Twenty-seven of the 75 sororities and fraternities at ASU are housed in the Greek Leadership Village on the Tempe campus, where recruitment and other events take place. Accessibility to the GLV is not completely unreachable to students on other campuses, but not as many students take the time to make it a priority.

Nora Thompson, USG Downtown presidential candidate and current senator for the Watts College of Public Service and Community Solutions and a junior studying public service and public policy, said that "Greek Life doesn't really play a role on the Downtown campus."

Of Downtown's 21 USG members, only one is also part of a fraternity. Using social media, it seems that no members of USG on the Polytechnic or West campuses are part of Greek Life either, though no records exist to confirm this for sure. 

Thompson said she's observed how students who get into leadership tend to do so in all aspects of their lives: the classroom, clubs, politics, Greek Life and more.

"From what I know (about Greek Life), some aspects may be problematic," Thompson said, but didn't elaborate on which aspects due to lack of experience and exposure. 

She said as long as fairness is involved, someone's affiliation with other organizations shouldn't matter in student government.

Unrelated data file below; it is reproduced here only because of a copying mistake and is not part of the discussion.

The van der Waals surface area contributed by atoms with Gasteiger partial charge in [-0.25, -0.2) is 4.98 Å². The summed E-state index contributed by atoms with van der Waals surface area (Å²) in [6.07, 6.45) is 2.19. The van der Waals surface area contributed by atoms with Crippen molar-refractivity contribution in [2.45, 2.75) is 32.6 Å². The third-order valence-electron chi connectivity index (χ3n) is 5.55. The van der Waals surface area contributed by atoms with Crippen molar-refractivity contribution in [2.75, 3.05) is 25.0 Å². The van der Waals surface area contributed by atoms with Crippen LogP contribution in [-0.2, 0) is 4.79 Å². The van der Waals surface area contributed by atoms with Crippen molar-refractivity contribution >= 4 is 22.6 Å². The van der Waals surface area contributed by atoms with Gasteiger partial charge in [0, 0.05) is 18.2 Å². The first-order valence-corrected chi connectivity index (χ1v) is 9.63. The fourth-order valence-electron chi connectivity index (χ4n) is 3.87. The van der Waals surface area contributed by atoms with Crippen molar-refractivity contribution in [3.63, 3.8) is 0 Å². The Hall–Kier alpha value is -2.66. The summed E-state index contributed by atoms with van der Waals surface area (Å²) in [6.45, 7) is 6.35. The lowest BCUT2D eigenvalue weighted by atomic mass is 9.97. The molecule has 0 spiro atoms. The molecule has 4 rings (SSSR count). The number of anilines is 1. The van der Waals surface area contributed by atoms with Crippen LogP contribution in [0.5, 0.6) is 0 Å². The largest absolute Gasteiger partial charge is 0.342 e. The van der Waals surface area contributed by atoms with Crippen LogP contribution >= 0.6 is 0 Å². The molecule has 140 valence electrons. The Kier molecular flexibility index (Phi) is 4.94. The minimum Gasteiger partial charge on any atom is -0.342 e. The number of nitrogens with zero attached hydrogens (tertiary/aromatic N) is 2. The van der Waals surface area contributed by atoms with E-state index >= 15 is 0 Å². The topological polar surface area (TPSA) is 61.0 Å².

Losing to Greek Life

Robert Bartlemay, a senior studying history and civic and economic thought and leadership, ran for president in 2019 and lost to the Salem ticket.

The Salem ticket, now in office, had Hanna Salem for president, Trey Leveque for vice president of policy and Nikki Tran for vice president of services. 

Bartlemay said he wasn't surprised he didn't win. He wasn't connected with USGT and never had a Senate or other appointed position. 

"You have to want to improve the University," Bartlemay said reflecting on his unsuccessful campaign. He wanted incumbents and people with experience to have competition. Students should be "provided with an option," he said. 

"Greek organizations appeal to a certain student group," Bartlemay said. "Student government attracts the same kind of people." 

Since running, Bartlemay has joined a fraternity and said he expected overlap in Greek Life and USG. 

Salem, the current student body president, a senior studying public service and public policy and a member of Kappa Alpha Theta, said members of USGT and Greek Life are "motivated to better the community." She said there is a "natural progression" for wanting to work in both those aspects of campus life.